Airway pressure release ventilation (APRV) is a pressure control mode of mechanical ventilation using an inverse ratio ventilation strategy.
APRV is an applied continuous positive airway pressure (CPAP) that at a set timed interval releases the applied pressure.
It may be referred to as BiVent.
APRV is a time-cycled alternant between two levels of positive airway pressure, with the main time on the high level and a brief expiratory release to facilitate ventilation.
APRV is indicated in patients with acute lung injury, acute respiratory distress syndrome and atelectasis after major surgery.
Advantages to APRV ventilation include: decreased airway pressures, decreased minute ventilation, decreased dead-space ventilation, promotion of spontaneous breathing, almost 24-hour-a-day alveolar recruitment, decreased use of sedation, near elimination of neuromuscular blockade, optimized arterial blood gas results, mechanical restoration of FRC (functional residual capacity), a positive effect on cardiac output, due to the negative inflection from the elevated baseline with each spontaneous breath, increased organ and tissue perfusion and potential for increased urine output secondary to increased kidney perfusion.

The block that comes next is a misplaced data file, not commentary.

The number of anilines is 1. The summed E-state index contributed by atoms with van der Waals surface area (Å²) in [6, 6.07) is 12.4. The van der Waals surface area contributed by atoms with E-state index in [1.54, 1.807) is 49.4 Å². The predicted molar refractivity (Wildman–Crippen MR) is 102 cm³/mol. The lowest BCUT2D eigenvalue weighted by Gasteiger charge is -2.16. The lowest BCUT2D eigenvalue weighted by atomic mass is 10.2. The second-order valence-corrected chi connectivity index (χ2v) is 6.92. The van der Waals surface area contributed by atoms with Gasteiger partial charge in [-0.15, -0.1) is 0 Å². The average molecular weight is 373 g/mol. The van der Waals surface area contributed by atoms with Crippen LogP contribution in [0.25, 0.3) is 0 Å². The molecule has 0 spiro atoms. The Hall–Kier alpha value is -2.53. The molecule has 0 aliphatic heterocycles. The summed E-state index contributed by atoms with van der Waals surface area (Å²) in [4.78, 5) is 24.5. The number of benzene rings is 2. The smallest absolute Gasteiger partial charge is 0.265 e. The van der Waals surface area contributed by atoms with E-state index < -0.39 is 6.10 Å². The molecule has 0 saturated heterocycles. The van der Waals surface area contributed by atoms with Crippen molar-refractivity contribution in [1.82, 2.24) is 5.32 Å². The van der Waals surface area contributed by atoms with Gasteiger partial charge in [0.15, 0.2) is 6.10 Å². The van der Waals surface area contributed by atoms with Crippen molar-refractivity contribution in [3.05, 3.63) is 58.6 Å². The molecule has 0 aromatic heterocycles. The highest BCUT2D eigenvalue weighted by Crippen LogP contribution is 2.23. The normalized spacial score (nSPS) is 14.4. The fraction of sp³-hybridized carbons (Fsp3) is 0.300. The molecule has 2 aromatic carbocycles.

APRV is a type of inverse ratio ventilation: exhalation time is shortened to usually less than one second to maintain alveoli inflation.
It is basically a continuous pressure with a brief release.
APRV is the most efficient, conventional mode for lung protective ventilation.
A very similar mode is biphasic positive airway pressure (BIPAP).